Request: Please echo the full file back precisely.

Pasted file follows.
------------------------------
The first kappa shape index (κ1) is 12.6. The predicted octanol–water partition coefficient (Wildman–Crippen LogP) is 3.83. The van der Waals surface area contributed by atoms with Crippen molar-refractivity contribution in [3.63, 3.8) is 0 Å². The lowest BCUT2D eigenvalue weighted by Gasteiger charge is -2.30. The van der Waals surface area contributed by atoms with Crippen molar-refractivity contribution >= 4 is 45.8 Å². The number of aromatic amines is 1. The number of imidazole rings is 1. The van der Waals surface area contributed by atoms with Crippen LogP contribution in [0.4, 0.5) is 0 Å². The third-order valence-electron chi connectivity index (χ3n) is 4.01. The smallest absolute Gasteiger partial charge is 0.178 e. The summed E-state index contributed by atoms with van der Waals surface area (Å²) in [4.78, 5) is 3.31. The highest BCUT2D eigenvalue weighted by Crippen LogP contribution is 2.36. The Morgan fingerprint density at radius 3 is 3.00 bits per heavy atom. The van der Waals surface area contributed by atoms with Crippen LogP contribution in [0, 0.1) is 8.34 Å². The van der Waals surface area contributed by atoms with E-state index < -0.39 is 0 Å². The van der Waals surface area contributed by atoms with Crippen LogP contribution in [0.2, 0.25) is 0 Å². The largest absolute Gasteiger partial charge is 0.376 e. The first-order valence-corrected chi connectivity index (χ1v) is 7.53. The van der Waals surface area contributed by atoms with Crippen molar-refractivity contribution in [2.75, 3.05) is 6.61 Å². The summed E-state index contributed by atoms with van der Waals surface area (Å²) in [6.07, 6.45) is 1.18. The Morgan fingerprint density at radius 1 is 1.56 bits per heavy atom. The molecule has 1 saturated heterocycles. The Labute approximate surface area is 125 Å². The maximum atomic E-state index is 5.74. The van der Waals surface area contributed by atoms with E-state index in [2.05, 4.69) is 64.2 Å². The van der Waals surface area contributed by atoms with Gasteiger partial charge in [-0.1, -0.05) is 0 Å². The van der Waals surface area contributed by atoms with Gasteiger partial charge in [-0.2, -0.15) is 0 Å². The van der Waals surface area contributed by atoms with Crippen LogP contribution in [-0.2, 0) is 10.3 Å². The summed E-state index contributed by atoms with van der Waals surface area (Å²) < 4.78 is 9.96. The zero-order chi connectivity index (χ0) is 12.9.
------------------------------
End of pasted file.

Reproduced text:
The first kappa shape index (κ1) is 12.6. The predicted octanol–water partition coefficient (Wildman–Crippen LogP) is 3.83. The van der Waals surface area contributed by atoms with Crippen molar-refractivity contribution in [3.63, 3.8) is 0 Å². The lowest BCUT2D eigenvalue weighted by Gasteiger charge is -2.30. The van der Waals surface area contributed by atoms with Crippen molar-refractivity contribution >= 4 is 45.8 Å². The number of aromatic amines is 1. The number of imidazole rings is 1. The van der Waals surface area contributed by atoms with Crippen LogP contribution in [0.4, 0.5) is 0 Å². The third-order valence-electron chi connectivity index (χ3n) is 4.01. The smallest absolute Gasteiger partial charge is 0.178 e. The summed E-state index contributed by atoms with van der Waals surface area (Å²) in [4.78, 5) is 3.31. The highest BCUT2D eigenvalue weighted by Crippen LogP contribution is 2.36. The Morgan fingerprint density at radius 3 is 3.00 bits per heavy atom. The van der Waals surface area contributed by atoms with Crippen LogP contribution in [0, 0.1) is 8.34 Å². The van der Waals surface area contributed by atoms with E-state index < -0.39 is 0 Å². The van der Waals surface area contributed by atoms with Crippen LogP contribution in [0.2, 0.25) is 0 Å². The largest absolute Gasteiger partial charge is 0.376 e. The first-order valence-corrected chi connectivity index (χ1v) is 7.53. The van der Waals surface area contributed by atoms with Crippen molar-refractivity contribution in [2.75, 3.05) is 6.61 Å². The summed E-state index contributed by atoms with van der Waals surface area (Å²) in [6.07, 6.45) is 1.18. The Morgan fingerprint density at radius 1 is 1.56 bits per heavy atom. The molecule has 1 saturated heterocycles. The Labute approximate surface area is 125 Å². The maximum atomic E-state index is 5.74. The van der Waals surface area contributed by atoms with E-state index in [2.05, 4.69) is 64.2 Å². The van der Waals surface area contributed by atoms with Gasteiger partial charge in [-0.1, -0.05) is 0 Å². The van der Waals surface area contributed by atoms with Gasteiger partial charge in [-0.2, -0.15) is 0 Å². The van der Waals surface area contributed by atoms with Crippen LogP contribution in [-0.2, 0) is 10.3 Å². The summed E-state index contributed by atoms with van der Waals surface area (Å²) < 4.78 is 9.96. The zero-order chi connectivity index (χ0) is 12.9.